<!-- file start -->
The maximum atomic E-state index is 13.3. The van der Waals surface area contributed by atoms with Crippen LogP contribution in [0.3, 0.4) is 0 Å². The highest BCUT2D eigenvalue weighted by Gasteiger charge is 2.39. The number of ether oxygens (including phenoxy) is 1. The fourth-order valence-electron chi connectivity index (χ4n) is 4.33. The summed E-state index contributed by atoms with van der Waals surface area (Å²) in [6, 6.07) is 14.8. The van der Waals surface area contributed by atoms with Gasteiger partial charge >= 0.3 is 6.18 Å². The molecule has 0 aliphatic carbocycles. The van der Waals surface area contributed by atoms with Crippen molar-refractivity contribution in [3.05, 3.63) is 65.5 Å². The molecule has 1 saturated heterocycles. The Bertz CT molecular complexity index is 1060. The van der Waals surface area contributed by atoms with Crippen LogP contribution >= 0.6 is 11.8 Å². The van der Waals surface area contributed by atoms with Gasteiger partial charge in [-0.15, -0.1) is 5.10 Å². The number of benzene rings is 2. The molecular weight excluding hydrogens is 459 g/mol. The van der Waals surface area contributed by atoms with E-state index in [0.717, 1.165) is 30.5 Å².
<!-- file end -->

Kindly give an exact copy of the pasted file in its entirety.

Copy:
The maximum atomic E-state index is 13.3. The van der Waals surface area contributed by atoms with Crippen LogP contribution in [0.3, 0.4) is 0 Å². The highest BCUT2D eigenvalue weighted by Gasteiger charge is 2.39. The number of ether oxygens (including phenoxy) is 1. The fourth-order valence-electron chi connectivity index (χ4n) is 4.33. The summed E-state index contributed by atoms with van der Waals surface area (Å²) in [6, 6.07) is 14.8. The van der Waals surface area contributed by atoms with Gasteiger partial charge >= 0.3 is 6.18 Å². The molecule has 0 aliphatic carbocycles. The van der Waals surface area contributed by atoms with Crippen molar-refractivity contribution in [3.05, 3.63) is 65.5 Å². The molecule has 1 saturated heterocycles. The Bertz CT molecular complexity index is 1060. The van der Waals surface area contributed by atoms with Crippen LogP contribution >= 0.6 is 11.8 Å². The van der Waals surface area contributed by atoms with Gasteiger partial charge in [-0.15, -0.1) is 5.10 Å². The number of benzene rings is 2. The molecular weight excluding hydrogens is 459 g/mol. The van der Waals surface area contributed by atoms with E-state index in [0.717, 1.165) is 30.5 Å².